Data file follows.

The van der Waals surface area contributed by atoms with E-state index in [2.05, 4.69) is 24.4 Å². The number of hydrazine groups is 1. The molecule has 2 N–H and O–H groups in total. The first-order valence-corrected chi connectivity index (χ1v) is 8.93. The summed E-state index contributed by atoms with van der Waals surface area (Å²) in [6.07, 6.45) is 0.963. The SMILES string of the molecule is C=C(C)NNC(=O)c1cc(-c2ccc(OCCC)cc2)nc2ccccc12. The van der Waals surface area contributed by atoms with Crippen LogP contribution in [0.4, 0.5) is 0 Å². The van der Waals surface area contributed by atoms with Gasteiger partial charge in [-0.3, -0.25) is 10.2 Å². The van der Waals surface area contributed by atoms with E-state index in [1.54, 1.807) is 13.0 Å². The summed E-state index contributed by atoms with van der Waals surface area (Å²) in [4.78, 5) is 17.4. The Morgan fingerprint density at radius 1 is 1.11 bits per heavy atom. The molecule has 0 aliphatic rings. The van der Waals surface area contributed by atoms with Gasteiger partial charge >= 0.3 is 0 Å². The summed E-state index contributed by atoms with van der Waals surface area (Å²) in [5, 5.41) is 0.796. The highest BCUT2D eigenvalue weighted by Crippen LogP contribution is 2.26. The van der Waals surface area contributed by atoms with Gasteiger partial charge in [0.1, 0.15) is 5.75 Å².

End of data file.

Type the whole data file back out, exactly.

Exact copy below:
The van der Waals surface area contributed by atoms with E-state index in [2.05, 4.69) is 24.4 Å². The number of hydrazine groups is 1. The molecule has 2 N–H and O–H groups in total. The first-order valence-corrected chi connectivity index (χ1v) is 8.93. The summed E-state index contributed by atoms with van der Waals surface area (Å²) in [6.07, 6.45) is 0.963. The SMILES string of the molecule is C=C(C)NNC(=O)c1cc(-c2ccc(OCCC)cc2)nc2ccccc12. The van der Waals surface area contributed by atoms with Crippen LogP contribution in [0.4, 0.5) is 0 Å². The van der Waals surface area contributed by atoms with Gasteiger partial charge in [-0.3, -0.25) is 10.2 Å². The van der Waals surface area contributed by atoms with E-state index in [1.54, 1.807) is 13.0 Å². The summed E-state index contributed by atoms with van der Waals surface area (Å²) in [4.78, 5) is 17.4. The Morgan fingerprint density at radius 1 is 1.11 bits per heavy atom. The molecule has 0 aliphatic rings. The van der Waals surface area contributed by atoms with Gasteiger partial charge >= 0.3 is 0 Å². The summed E-state index contributed by atoms with van der Waals surface area (Å²) in [5, 5.41) is 0.796. The highest BCUT2D eigenvalue weighted by Crippen LogP contribution is 2.26. The van der Waals surface area contributed by atoms with Gasteiger partial charge in [0.1, 0.15) is 5.75 Å².